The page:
What are some circumstances that would require an episiotomy?
An episiotomy may be needed for any of the following reasons:
- Birth is imminent and the perineum hasn’t had time to stretch slowly
- The baby’s head is too large for the vaginal opening
- The baby is in distress
- The mother needs a forcep or vacuum assisted delivery
- The baby is in a breech presentation and there is a complication during delivery
- The mother isn’t able to control her pushing
How is an episiotomy performed?
The mediolateral cut is angled down, away from the vagina and the perineum, into the muscle. The midline cut is performed by cutting straight down into the perineum, between the vagina and anus.
How can I prevent the need to have an episiotomy?
The following measures can reduce the need for an episiotomy:
- Good nutrition (healthy skin stretches more easily!)
- Kegels (exercise for your pelvic floor muscles)
- A slowed second stage of labor where pushing is controlled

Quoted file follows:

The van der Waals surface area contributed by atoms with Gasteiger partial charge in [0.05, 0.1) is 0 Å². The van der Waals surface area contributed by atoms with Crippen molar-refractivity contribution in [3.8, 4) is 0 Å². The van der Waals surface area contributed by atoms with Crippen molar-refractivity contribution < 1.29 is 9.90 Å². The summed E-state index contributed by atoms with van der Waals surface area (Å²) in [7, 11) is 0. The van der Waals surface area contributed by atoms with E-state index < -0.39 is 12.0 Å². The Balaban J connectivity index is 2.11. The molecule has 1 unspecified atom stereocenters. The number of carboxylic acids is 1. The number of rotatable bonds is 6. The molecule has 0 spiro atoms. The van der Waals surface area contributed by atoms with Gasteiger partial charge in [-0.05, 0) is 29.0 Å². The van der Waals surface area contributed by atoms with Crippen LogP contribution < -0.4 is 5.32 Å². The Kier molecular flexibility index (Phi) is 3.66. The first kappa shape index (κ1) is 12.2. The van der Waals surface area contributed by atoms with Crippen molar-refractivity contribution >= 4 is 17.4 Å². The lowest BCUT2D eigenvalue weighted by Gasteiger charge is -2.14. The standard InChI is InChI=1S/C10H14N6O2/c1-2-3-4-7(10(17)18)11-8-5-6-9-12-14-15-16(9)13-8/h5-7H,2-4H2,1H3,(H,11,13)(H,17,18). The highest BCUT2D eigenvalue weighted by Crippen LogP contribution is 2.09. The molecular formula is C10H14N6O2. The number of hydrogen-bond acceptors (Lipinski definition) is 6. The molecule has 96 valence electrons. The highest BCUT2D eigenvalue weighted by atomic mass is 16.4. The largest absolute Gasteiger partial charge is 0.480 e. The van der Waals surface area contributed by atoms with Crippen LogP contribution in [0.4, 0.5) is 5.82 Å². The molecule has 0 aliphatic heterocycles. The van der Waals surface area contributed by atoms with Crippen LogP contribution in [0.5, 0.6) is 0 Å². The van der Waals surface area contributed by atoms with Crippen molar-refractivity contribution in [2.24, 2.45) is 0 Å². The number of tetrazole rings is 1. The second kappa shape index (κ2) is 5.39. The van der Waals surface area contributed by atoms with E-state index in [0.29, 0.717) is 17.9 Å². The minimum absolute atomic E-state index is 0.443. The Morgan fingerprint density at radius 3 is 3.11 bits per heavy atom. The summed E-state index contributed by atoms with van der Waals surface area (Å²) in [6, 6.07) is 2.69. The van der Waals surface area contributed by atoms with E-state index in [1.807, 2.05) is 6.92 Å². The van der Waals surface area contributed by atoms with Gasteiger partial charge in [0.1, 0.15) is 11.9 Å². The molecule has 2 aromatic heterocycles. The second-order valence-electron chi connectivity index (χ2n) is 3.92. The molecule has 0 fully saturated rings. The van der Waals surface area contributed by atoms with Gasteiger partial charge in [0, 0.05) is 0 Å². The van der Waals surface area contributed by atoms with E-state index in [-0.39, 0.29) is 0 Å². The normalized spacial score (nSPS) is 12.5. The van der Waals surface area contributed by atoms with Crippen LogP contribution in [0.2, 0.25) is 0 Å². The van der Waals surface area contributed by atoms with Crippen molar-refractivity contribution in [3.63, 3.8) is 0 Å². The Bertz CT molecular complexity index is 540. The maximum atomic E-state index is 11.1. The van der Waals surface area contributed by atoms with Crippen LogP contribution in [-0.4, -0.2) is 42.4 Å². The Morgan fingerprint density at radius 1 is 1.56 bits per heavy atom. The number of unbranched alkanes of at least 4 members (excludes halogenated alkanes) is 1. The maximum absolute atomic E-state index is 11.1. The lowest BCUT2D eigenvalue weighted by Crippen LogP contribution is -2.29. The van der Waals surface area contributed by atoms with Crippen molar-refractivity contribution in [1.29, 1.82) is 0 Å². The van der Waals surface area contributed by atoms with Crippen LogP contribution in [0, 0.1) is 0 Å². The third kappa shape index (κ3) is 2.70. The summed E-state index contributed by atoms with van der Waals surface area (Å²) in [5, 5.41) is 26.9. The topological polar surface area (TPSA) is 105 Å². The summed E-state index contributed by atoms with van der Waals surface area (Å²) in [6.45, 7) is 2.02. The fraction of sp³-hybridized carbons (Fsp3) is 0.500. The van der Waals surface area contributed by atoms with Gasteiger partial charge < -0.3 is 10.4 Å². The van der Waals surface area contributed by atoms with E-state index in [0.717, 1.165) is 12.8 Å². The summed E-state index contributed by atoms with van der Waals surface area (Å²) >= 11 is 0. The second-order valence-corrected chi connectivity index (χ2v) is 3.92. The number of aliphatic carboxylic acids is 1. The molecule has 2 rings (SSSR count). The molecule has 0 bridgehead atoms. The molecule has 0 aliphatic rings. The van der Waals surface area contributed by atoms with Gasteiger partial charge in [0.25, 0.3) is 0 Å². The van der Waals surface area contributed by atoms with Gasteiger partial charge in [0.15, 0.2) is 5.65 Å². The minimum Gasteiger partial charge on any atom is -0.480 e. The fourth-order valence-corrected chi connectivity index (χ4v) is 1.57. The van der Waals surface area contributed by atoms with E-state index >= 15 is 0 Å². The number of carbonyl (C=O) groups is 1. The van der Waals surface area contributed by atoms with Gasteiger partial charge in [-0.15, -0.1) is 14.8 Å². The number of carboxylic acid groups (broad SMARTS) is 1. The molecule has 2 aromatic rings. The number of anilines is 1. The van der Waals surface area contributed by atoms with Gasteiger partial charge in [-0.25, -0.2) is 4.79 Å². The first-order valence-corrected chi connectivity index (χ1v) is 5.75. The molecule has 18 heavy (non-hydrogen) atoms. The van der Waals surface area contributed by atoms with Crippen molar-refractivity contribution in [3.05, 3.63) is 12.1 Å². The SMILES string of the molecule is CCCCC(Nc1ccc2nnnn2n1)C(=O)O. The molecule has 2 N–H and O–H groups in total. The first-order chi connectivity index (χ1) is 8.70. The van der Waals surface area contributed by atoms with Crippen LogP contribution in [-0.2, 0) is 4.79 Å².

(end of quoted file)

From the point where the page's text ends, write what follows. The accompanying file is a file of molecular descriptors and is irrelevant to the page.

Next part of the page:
- Warm compresses and support during delivery
- Use of perineum massage techniques
- Avoiding lying on your back while pushing
Can episiotomies be harmful?
Episiotomies have the following potential side effects:
- Extended healing time
- Painful scarring that might require a period of abstinence from sexual intercourse
- Future problems with incontinence
What are some pain relief options for episiotomies and tears?
If you end up having an episiotomy or tearing you can try some of the following solutions to help ease the pain.
- Cold packs on the perineum. Ask your health care provider about special maxi pads that have built in cold packs.
- Take a sitz bath–a portable bath that you place over a toilet that allows warm water to cover the wound.
- Use medication such as Tucks Medicated Pads.
- Use a personal lubricant such as KY Jelly when you resume sexual intercourse.
- After using the bathroom, wash yourself with a squirt bottle instead of wiping. Patting dry, instead of wiping can also help.
What if I want to avoid having an episitomy?
Clearly state in your birth plan that you do not want an episiotomy unless absolutely necessary. Also, discuss the issue with your health care provider during routine prenatal care.
Compiled using information from the following sources:
William’s Obstetrics Twenty-Second Ed. Cunningham, F. Gary, et al, Ch. 17.
Danforth’s Obstetrics and Gynecology Ninth Ed. Scott, James R., et al, Ch. 2.